Information

2017 Winter Lecture Series

 

 Rio Grande cutthroat trout (RGCT) restoration project

by Benjamin Felt

Grand Junction Area Aquatic Biologist, Colorado Parks and Wildlife

 

RGCT poster.jpg - 400.36 KB
 

7 p.m., Wednesday, January 25, 2017

Calvillo's upstairs meeting room 

Alamosa, Colorado

 

A large inter-agency reclamation project was conducted in 2015 and 2016 to restore native Rio Grande cutthroat trout (RGCT) to 8 miles of stream in the Rio Grande National Forest near Creede, Colorado and to also restore RGCT in a private lake on Humphreys Ranch.  A fish toxicant called rotenone was applied to the streams in the Roaring Fork drainage to remove brook trout and was also used to remove all fish from Haypress Lake which historically served as the state's wild broodstock of Rio Grande cutthroat trout.  This talk will focus on the need for this project, the process of reclaiming these streams and lakes, recent updates on the 2016 treatment, and will highlight the collaborative work that occurred between Colorado Parks and Wildlife, the United States Forest Service and Humphreys Ranch to make this project possible.  

 

Preceding the talk, the CFI will hold their annual meeting and dinner starting at 6 p.m., all are welcome.

 

About the Speaker:

Ben Felt is a Colorado native who was born and raised in Grand Junction.  He was the Area Aquatic Biologist with Colorado Parks and Wildlife in the San Luis Valley from March of 2013 to June of 2016.  Earlier this year he accepted a transfer to be the Area Aquatic Biologist in Grand Junction.  His work in the San Luis Valley focused on the management of Rio Grande cutthroat trout as well as the management of popular sport fisheries such as the Rio Grande and Conejos River.  He attended Colorado State University and graduated with a Bachelor’s degree in Fisheries Biology in 2007.  He received his Masters Degree in Fisheries and Wildlife Biology from Michigan State University in 2013; his research at MSU involved studying different stocks of lake trout in Lake Superior and in a Canadian research hatchery.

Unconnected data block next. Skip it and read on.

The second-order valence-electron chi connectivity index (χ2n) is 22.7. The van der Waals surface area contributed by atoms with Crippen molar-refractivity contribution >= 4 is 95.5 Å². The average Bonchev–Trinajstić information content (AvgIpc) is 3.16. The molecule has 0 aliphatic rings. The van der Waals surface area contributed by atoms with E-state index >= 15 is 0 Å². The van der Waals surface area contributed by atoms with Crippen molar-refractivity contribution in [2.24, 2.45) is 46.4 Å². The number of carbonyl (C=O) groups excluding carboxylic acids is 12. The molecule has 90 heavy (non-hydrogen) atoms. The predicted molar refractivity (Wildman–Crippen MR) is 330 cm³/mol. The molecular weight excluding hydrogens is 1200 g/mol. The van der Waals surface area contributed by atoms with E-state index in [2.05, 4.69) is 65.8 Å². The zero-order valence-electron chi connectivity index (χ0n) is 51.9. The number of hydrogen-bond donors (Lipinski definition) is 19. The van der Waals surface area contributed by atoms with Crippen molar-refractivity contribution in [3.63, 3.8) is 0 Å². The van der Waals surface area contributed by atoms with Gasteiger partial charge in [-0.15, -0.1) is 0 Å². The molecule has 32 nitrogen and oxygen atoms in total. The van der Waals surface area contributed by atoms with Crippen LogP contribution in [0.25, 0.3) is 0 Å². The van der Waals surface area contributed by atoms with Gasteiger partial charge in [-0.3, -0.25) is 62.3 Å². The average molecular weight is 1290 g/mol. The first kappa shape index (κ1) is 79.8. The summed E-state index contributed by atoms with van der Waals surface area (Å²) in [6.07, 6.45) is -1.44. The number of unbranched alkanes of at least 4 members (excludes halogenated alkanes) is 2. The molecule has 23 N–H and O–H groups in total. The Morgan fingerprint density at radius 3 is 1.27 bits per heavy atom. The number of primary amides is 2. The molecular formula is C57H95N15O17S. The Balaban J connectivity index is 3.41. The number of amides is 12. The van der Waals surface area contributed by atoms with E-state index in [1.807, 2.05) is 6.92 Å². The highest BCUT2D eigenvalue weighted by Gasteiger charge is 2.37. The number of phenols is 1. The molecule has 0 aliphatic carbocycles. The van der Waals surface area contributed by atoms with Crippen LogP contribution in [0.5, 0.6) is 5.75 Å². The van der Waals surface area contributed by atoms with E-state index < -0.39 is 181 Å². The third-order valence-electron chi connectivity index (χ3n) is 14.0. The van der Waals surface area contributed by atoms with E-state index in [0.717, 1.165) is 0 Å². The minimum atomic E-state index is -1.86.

The Colorado Field Institute is a nonprofit corporation organized in 2005 to promote greater stewardship of the natural and cultural resources within the San Luis Valley. For more information, email This email address is being protected from spambots. You need JavaScript enabled to view it.